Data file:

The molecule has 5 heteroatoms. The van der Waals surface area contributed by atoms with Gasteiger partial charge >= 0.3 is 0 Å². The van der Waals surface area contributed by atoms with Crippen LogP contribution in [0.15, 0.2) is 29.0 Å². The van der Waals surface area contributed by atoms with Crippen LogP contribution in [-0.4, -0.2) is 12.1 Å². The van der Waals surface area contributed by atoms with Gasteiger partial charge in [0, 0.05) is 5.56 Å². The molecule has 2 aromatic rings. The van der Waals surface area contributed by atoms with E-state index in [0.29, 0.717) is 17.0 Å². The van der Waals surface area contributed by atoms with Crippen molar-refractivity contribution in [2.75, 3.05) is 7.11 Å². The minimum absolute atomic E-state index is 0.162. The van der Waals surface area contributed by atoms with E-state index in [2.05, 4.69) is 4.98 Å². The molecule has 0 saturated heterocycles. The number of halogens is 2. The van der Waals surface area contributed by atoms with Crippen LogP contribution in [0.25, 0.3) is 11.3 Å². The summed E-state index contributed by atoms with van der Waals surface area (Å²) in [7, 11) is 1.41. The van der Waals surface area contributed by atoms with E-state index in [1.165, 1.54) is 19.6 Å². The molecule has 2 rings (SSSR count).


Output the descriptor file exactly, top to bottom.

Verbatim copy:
The molecule has 5 heteroatoms. The van der Waals surface area contributed by atoms with Gasteiger partial charge >= 0.3 is 0 Å². The van der Waals surface area contributed by atoms with Crippen LogP contribution in [0.15, 0.2) is 29.0 Å². The van der Waals surface area contributed by atoms with Crippen LogP contribution in [-0.4, -0.2) is 12.1 Å². The van der Waals surface area contributed by atoms with Gasteiger partial charge in [0, 0.05) is 5.56 Å². The molecule has 2 aromatic rings. The van der Waals surface area contributed by atoms with E-state index in [0.29, 0.717) is 17.0 Å². The van der Waals surface area contributed by atoms with Crippen molar-refractivity contribution in [2.75, 3.05) is 7.11 Å². The minimum absolute atomic E-state index is 0.162. The van der Waals surface area contributed by atoms with E-state index in [2.05, 4.69) is 4.98 Å². The molecule has 0 saturated heterocycles. The number of halogens is 2. The van der Waals surface area contributed by atoms with Crippen LogP contribution in [0.25, 0.3) is 11.3 Å². The summed E-state index contributed by atoms with van der Waals surface area (Å²) in [7, 11) is 1.41. The van der Waals surface area contributed by atoms with E-state index in [1.165, 1.54) is 19.6 Å². The molecule has 2 rings (SSSR count).